The Stream, February 21, 2024: In Montana Groundwater Case, Judge Orders More Scrutiny of Proposed Housing Developments

Australia’s Murray-Darling basin. Photo © J. Carl Ganter/Circle of Blue


  • Torrential rains in Bolivia have killed dozens, as landslides and flooding quickly followed one of the country’s hottest, driest winters.
  • On Christmas Island, the migration of millions of red crabs was delayed for months due to a prolonged drought. 
  • Rain-on-snow events are becoming more frequent in the Arctic, exacerbating ice sheet melting.
  • Boorowa, a small town near Australia’s capital of Canberra, has been under a boil-water advisory for nearly a month after filtration systems were compromised.

A Montana judge has ruled against the construction of a new housing subdivision near Helena, where groundwater shortages caused local outcry. 

“The pendulum for the longest time was largely swinging in support of development at any cost. [The ruling] is a big moment for Montana land use policy.” — Guy Alsentzer, executive director of Upper Missouri Waterkeeper.

Residents near Helena, Montana, sued their county and the state after Errol Galt, a real estate developer, proposed the construction of a new 39-home subdivision that would use well water, the New York Times reports. The new homes, residents argued, would worsen existing water shortages. A district court judge agreed this week saying the development was based on “abjectly deficient” environmental reviews. The ruling, state officials say, sets a water-conscious precedent for future construction proposals in Montana, where many aquifers are decreasing.

— Christian Thorsberg, Interim Stream Editor

Recent WaterNews from Circle of Blue

The Lead

In Boorowa, a small town of 2,000 people located 90 minutes northwest of the Australian capital of Canberra, a month-long boil advisory has turned bottled water into a valuable trade commodity, The Guardian reports. It’s been used instead of cash during Facebook marketplace transactions, and restaurants have taken tap water off their menus. 

In late January, heavy rains “compromised” the town’s filtration system, though locals say their water woes have existed for more than half a century. Supplied from a local river which flows through farmland, the drinking water has always had a bad taste, residents say. 

There is no easy access to clean water — the city council chose to have water delivered via a pipeline whose intake point is more than 30 miles away. It will cost $60 million to extend the line another six miles, as is needed.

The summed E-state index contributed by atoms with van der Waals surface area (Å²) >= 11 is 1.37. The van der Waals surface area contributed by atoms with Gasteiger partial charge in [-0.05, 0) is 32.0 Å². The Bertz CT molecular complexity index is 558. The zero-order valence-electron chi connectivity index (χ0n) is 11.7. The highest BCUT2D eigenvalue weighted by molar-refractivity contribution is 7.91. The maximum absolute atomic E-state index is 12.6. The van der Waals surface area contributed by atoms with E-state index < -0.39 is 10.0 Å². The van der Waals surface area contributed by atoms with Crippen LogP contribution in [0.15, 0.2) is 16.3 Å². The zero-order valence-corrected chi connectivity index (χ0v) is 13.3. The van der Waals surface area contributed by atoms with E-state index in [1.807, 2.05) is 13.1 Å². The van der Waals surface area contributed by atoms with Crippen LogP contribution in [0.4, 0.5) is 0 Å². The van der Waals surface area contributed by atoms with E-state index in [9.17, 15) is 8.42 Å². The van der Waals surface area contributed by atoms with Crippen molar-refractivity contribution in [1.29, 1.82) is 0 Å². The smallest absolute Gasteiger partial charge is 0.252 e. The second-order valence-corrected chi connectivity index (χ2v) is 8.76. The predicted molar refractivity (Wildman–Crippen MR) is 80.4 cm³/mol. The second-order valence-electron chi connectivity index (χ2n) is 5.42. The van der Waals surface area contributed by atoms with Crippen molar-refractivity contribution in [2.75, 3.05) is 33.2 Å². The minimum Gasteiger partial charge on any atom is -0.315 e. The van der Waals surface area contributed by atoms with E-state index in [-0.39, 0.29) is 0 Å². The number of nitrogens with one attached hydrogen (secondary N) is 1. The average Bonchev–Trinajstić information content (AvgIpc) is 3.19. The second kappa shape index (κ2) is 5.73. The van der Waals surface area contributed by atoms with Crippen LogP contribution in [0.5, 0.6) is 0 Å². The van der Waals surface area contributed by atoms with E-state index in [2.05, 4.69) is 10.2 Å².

This Week’s Top Water Stories, Told In Numbers

100 million

Number of red crabs living on Christmas Island in the Indian Ocean. Beginning on the first rainfall of the season they complete a compelling migration from the forests to the sea. Usually the migration takes place in October or November, but unseasonably dry weather has stalled their movement for months, and left the island dry and dusty. Due to this drought, for the first time since their migration was first tracked in the 1980s, the crabs began their journey in February, Reuters reports.



Number of municipalities in Bolivia, out of 340 total, that have been placed under flood alerts amidst ongoing heavy rainfall. Tens of houses have been destroyed, several dozen people have been injured, and 33 people have been killed since November in landslides and floods. Local officials are closely monitoring dams and reservoirs, which threaten to overflow and could cause further damage, BBC reports.

On the Radar

As the planet warms, rainfall in the Arctic could rise by as much as 60 percent, a new study warns, a phenomenon which in the past was implausible. The rains are triggering permafrost thaw, avalanches, landslides, and “profound changes to water quality” for humans and animals alike, Yale Environment 360 reports. In many places, rain is more prevalent than snow. Indigenous ways of life are especially being disrupted, and the melting of Greenland’s ice sheet, whose summit first experienced rain in the summer of 2021, continues to be one of the main drivers of sea level rise globally.

More Water News

Libya Groundwater: A mysterious upsurge of groundwater has flooded homes and fields in the LIbyan town of Zliten, attracting mosquitos and leaving a repugnant smell, Al Jazeera reports. Officials hypothesize several causes, including broken pipes and poor drainage. 

Dominican Trees: Drought, water mismanagement, natural disasters, and deforestation have strained water resources in the Dominican Republic — spurring local efforts to plant more trees and diversify crops as a way to increase the health of watersheds and return the country’s water cycle to a state of normalcy, BBC reports

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